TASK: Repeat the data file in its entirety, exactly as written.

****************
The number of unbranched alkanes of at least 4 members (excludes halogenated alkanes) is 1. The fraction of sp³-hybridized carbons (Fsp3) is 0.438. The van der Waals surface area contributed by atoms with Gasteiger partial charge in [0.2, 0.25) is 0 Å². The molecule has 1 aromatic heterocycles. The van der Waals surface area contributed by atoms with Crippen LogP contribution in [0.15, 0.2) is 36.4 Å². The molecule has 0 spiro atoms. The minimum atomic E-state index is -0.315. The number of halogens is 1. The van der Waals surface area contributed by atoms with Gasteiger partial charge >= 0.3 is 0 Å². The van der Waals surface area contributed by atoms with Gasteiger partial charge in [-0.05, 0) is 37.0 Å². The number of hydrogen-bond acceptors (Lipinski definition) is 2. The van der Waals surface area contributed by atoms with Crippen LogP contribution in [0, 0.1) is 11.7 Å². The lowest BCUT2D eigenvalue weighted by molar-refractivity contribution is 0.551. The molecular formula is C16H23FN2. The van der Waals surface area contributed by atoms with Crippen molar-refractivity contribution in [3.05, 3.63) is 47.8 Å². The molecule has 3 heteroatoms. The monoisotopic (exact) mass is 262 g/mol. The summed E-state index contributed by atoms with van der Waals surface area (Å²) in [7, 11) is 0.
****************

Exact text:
The number of unbranched alkanes of at least 4 members (excludes halogenated alkanes) is 1. The fraction of sp³-hybridized carbons (Fsp3) is 0.438. The van der Waals surface area contributed by atoms with Gasteiger partial charge in [0.2, 0.25) is 0 Å². The molecule has 1 aromatic heterocycles. The van der Waals surface area contributed by atoms with Crippen LogP contribution in [0.15, 0.2) is 36.4 Å². The molecule has 0 spiro atoms. The minimum atomic E-state index is -0.315. The number of halogens is 1. The van der Waals surface area contributed by atoms with Gasteiger partial charge >= 0.3 is 0 Å². The van der Waals surface area contributed by atoms with Gasteiger partial charge in [-0.05, 0) is 37.0 Å². The number of hydrogen-bond acceptors (Lipinski definition) is 2. The van der Waals surface area contributed by atoms with Crippen LogP contribution in [0, 0.1) is 11.7 Å². The lowest BCUT2D eigenvalue weighted by molar-refractivity contribution is 0.551. The molecular formula is C16H23FN2. The van der Waals surface area contributed by atoms with Crippen molar-refractivity contribution in [3.05, 3.63) is 47.8 Å². The molecule has 3 heteroatoms. The monoisotopic (exact) mass is 262 g/mol. The summed E-state index contributed by atoms with van der Waals surface area (Å²) in [7, 11) is 0.